Fourthly, I want to turn to the issue of welfare and immigration. As the Prime Minister made clear in his speech last November, we believe in an open economy, which includes the principle of free movement to work, and I am proud that people from every country can find their community here in the United Kingdom. But the issue is one of scale and of speed. The pressure that the current level of inward migration puts upon our public services is too great, and also has a profound effect on those member states whose most highly qualified citizens have emigrated.
The Prime Minister’s letter again sets out our proposals to address this. We need to ensure that where new countries are admitted to the EU, free movement will not apply until their economies have converged much more closely with existing member states. We need to crack down on all abuse of free movement. This includes tougher and longer re-entry bans for fraudsters and people who collude in sham marriages, and stronger powers to deport criminals to stop them coming back and to prevent them from entering in the first place. It also includes dealing with the situation whereby it is easier for an EU citizen to bring a non-EU spouse to Britain than for a British citizen to do the same.
We must also reduce the pull factor drawing migrants to the UK to take low-skilled jobs, expecting their salary to be subsidised by the state from day one. We have proposed that people coming to Britain should live here and contribute for four years before they qualify for in-work benefits or social housing, and that we should end the practice of sending child benefit overseas. The Government are open to different ways of dealing with these issues, but we do need to secure arrangements that deliver on our commitments to fair and controlled migration.
Let me say something briefly about the next steps. There will now be a process of formal negotiation with the European institutions and with all 27 European partners, leading to substantive discussion at the December European Council. The Prime Minister’s aim is to conclude an agreement at the earliest opportunity, but his priority is to ensure that the substance is right. It is progress on the substance in this renegotiation that will determine the timing of the referendum itself.
The Government fully recognise the close interest from Members on all sides of the House. We cannot provide a running commentary on an ongoing negotiation, but we will continue to engage fully with the wide range of parliamentary inquiries, now numbering, I believe, 12 across both Houses of Parliament, into the renegotiation. Documents will be submitted for scrutiny in line with normal practices, and the Foreign Secretary, other Ministers and I will continue to appear regularly before the relevant Select Committees. Of course, the European Union Referendum Bill will return to the House before long.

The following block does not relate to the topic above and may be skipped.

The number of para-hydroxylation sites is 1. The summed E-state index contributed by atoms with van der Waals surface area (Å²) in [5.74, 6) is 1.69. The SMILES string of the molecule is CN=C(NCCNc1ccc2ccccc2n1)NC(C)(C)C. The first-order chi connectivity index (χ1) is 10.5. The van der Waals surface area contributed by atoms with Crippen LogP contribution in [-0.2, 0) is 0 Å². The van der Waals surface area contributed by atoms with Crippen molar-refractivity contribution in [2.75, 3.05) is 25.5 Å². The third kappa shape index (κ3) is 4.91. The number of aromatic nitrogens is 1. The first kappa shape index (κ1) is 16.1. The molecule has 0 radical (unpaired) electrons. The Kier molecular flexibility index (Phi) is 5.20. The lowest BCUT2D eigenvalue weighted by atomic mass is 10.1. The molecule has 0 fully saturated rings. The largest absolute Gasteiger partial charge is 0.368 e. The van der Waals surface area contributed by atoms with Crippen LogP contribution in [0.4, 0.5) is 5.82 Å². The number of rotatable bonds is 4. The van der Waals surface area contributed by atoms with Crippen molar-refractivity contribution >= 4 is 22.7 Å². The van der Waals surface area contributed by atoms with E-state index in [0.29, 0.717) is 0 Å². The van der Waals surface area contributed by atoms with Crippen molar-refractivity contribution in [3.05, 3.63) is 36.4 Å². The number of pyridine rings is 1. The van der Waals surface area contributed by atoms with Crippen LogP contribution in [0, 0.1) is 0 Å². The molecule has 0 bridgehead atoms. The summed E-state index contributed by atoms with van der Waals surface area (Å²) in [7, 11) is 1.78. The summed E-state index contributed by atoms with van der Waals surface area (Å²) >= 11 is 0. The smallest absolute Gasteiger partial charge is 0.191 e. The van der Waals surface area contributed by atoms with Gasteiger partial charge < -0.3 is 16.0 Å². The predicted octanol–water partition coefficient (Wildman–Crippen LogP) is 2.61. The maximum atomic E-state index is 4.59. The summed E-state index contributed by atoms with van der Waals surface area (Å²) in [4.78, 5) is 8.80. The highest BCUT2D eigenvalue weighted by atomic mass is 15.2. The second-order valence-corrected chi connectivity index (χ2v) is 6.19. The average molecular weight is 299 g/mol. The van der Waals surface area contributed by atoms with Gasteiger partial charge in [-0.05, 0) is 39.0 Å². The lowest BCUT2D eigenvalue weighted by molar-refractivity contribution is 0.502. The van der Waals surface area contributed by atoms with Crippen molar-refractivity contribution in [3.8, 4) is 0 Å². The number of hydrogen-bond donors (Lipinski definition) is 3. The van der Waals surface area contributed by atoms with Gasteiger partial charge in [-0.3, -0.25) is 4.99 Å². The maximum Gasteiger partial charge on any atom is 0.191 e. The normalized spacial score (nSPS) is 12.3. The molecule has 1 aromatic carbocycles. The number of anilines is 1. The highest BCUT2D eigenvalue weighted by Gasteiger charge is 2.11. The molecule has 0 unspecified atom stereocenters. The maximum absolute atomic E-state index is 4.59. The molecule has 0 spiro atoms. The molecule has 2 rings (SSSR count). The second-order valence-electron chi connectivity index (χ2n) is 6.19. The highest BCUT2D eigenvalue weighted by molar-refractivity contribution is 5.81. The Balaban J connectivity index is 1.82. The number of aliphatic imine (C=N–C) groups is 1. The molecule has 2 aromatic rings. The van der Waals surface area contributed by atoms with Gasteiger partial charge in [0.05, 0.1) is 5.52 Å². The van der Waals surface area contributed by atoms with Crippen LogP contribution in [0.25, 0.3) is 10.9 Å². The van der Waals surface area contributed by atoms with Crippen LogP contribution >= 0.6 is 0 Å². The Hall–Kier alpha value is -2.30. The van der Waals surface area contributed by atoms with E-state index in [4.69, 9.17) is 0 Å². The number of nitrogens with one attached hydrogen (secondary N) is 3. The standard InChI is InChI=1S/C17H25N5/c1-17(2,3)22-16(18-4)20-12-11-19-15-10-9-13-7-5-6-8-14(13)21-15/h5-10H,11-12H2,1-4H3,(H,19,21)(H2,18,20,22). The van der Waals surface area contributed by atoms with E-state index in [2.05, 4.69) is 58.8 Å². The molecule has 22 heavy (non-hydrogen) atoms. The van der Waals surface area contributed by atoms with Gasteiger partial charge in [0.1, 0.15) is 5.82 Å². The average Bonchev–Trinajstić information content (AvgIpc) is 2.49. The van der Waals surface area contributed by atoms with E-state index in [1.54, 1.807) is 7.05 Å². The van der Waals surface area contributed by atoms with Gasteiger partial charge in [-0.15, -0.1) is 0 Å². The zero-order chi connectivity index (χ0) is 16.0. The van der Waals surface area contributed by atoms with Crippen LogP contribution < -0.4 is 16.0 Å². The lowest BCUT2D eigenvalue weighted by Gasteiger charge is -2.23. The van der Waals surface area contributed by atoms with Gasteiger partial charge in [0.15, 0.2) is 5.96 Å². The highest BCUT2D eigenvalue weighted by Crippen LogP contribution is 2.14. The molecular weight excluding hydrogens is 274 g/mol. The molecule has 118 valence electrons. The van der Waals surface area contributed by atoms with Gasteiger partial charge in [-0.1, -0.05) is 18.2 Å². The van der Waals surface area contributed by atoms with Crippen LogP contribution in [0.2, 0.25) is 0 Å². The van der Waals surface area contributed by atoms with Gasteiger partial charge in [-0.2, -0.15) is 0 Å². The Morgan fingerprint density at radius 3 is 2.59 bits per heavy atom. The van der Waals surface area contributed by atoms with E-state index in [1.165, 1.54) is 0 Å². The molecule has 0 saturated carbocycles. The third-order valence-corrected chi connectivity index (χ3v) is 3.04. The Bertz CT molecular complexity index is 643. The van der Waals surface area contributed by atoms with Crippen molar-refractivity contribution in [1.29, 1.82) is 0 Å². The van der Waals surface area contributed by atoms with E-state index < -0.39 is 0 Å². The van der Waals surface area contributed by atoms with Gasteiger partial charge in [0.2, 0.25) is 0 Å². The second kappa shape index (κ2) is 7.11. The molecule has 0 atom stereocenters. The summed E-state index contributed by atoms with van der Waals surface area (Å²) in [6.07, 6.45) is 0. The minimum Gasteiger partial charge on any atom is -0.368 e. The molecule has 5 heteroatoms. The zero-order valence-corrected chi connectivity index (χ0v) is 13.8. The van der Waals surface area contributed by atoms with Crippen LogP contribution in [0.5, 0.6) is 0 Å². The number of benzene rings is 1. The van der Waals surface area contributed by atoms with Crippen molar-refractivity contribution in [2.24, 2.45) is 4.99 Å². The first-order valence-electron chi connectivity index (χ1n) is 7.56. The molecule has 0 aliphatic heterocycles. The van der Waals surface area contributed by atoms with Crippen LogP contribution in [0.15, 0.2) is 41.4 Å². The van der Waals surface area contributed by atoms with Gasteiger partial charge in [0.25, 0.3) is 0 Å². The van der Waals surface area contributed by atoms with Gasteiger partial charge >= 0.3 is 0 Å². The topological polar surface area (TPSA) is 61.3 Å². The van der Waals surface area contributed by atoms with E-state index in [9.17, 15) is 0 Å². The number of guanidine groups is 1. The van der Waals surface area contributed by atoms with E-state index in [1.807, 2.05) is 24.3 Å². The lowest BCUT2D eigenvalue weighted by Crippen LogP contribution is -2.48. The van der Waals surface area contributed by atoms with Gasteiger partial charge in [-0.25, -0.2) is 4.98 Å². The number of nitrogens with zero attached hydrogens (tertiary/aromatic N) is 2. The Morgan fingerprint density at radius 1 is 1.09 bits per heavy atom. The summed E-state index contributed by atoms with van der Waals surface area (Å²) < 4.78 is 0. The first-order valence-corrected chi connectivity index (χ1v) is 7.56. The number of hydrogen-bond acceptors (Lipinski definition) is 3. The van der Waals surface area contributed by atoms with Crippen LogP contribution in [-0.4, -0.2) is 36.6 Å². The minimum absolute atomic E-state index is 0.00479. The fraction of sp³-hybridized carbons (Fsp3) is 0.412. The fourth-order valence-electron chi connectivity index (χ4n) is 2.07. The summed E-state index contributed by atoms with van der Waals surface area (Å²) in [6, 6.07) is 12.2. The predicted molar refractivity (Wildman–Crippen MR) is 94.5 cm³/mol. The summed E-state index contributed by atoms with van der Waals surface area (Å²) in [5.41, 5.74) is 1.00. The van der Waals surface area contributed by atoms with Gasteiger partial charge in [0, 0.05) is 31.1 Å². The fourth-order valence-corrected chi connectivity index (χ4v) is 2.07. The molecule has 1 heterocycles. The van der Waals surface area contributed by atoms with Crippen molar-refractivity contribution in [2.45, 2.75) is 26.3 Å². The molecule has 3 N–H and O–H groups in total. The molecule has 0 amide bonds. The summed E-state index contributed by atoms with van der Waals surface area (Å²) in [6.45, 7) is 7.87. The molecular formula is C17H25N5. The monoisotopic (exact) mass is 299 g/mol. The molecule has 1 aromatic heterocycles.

The Prime Minister has said and he repeated this morning that should his concerns fall on deaf ears, he rules nothing out, but he also believes that meaningful reform in the areas that I have described would benefit our economic and our national security, provide a fresh settlement for the UK’s membership of the European Union, and offer a basis on which to campaign to keep the United Kingdom as a member of a reformed European Union—and it is that which remains the Government’s objective. I commend the statement to the House.
Sir William Cash (Stone) (Con): The Minister is, if I may say so, not correct in thinking that the legal mechanisms for delivery of these proposals are not part of the solution. Does he not accept that treaty change is needed for virtually every proposal and, furthermore, that treaty change is not on offer, so how are the so-called legally irreversible changes going to be made when even the legal expert from the European Commission says that the Danish and Irish precedents are not valid? How is he going to be able to sell this pig in a poke?
Mr Lidington: Some but not all aspects of the package of reforms that we are seeking will need treaty change. We are certainly looking at different models, including those that have been used by Denmark and Ireland in the past. The technical talks that have taken place in Brussels involving senior British officials have also involved representatives of the institutional legal services, so we are working closely alongside the current heads of the legal services of the institutions. We believe that we will be able to find an appropriate way forward on every one of the issues that I listed in my statement.